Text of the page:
Country Music Television was part of the wave music-video cable channels that came online early in the 1980s. The channel launched in 1983, three years after MTV and two days before competitor The Nashville Network went on the air. CMT's focus in the beginning was on music videos, in contrast to The Nashville Network, which included more non-performance lifestyle programming.
In 1991, CMT was purchased by Gaylord Entertainment, the parent company of Opryland USA, the Nashville-based country-music-themed amusement park. In 1997, Westinghouse, parent company of CBS, bought both CMT and The Nashville Network. In 1999, Viacom, the new owner of CBS, merged CMT and TNN with its MTV Network channels, completing the consolidation of the original music-video channels from the 1980s into a single entity.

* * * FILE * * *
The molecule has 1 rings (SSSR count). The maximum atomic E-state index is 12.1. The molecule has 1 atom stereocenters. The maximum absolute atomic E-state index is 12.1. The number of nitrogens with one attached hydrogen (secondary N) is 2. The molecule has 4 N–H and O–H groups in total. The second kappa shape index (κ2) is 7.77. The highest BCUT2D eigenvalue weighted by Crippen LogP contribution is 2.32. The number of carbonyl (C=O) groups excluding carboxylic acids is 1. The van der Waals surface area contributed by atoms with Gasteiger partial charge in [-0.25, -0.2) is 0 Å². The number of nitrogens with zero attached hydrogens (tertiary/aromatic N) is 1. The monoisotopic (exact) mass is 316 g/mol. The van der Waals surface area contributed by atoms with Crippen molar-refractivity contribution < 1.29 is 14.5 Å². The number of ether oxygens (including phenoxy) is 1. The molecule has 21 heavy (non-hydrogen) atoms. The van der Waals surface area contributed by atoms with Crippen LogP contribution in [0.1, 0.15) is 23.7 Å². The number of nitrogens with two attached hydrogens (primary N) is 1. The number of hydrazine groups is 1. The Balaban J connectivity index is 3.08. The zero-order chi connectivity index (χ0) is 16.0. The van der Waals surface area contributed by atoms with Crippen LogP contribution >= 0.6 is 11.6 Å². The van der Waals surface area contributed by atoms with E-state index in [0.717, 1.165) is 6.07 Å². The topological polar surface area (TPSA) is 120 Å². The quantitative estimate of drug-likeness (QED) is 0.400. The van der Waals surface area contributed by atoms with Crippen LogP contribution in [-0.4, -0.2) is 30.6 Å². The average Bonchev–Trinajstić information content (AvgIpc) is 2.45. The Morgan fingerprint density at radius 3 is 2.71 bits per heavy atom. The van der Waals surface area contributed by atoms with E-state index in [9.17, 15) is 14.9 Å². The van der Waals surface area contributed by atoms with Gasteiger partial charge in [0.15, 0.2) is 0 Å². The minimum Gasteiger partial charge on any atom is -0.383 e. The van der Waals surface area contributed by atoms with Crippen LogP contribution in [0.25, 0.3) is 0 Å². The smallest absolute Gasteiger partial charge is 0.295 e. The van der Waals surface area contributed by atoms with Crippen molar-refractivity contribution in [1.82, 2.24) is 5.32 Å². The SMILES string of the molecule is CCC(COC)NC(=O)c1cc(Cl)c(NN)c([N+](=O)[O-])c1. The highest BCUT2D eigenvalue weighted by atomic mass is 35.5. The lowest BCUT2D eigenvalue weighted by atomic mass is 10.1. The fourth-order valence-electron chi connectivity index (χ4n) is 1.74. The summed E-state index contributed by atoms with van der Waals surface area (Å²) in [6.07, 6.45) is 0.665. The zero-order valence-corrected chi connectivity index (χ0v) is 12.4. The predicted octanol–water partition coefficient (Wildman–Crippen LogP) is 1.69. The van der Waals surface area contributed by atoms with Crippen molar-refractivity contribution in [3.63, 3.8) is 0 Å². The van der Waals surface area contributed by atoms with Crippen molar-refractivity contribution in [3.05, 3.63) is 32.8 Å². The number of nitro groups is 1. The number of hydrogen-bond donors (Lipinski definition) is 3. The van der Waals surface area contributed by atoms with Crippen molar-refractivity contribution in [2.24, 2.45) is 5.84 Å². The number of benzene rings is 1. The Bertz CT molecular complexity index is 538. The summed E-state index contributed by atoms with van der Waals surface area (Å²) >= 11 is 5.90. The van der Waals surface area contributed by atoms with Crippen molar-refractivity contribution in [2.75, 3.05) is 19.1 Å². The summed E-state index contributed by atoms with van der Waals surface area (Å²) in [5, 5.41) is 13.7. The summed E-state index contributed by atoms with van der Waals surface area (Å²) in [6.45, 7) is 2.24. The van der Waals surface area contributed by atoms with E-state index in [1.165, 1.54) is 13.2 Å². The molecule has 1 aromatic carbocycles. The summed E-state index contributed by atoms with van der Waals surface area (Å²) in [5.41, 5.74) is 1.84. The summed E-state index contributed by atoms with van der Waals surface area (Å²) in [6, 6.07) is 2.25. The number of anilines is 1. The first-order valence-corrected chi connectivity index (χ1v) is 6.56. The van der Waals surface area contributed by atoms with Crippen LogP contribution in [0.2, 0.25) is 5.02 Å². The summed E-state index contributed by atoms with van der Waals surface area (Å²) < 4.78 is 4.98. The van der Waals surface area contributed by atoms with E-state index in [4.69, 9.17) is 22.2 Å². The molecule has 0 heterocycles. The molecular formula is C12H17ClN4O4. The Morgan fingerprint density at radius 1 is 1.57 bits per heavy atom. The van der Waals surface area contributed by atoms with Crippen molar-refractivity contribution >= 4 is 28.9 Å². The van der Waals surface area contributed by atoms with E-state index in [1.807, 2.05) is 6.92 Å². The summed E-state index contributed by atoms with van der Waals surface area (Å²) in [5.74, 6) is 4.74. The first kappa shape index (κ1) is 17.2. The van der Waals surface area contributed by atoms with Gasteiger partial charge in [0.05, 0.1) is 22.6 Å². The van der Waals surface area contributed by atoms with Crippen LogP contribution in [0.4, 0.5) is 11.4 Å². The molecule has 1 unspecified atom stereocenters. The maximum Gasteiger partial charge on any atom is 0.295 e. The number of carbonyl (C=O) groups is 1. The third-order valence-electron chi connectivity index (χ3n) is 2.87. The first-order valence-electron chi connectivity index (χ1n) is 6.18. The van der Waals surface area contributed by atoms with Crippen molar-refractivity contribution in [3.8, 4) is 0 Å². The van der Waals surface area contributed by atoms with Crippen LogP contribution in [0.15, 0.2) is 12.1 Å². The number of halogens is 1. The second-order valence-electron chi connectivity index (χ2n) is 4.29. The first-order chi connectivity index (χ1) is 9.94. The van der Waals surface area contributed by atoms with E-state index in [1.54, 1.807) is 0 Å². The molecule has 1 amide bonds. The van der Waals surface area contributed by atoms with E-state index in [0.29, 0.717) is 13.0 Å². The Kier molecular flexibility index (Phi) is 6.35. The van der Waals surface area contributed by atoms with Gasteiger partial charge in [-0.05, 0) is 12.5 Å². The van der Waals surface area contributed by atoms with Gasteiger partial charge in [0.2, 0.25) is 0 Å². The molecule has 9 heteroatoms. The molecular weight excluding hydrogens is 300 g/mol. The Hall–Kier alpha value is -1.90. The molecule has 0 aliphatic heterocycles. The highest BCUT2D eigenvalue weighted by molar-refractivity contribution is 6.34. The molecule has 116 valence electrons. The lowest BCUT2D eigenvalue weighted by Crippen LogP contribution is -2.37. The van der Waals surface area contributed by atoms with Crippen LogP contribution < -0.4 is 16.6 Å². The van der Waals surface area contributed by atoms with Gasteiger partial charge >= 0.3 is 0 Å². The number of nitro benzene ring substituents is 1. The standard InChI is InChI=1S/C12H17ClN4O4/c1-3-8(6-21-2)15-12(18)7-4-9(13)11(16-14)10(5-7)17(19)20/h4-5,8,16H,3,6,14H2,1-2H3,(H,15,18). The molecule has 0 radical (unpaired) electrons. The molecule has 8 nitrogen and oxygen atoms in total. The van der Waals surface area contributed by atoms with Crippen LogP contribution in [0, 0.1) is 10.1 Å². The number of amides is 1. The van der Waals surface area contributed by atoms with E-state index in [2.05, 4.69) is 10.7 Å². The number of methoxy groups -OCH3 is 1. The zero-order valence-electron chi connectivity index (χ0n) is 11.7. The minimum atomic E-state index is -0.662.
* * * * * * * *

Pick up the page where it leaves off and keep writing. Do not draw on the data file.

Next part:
The adoption of CMT into the MTV family brought programming changes that pulled the channel into line with the other MTV channels. Music videos became much less prominent, and the schedule expanded to include lifestyle series, reality series and movies. All of the programming, however, is targeted toward fans of mainstream country music.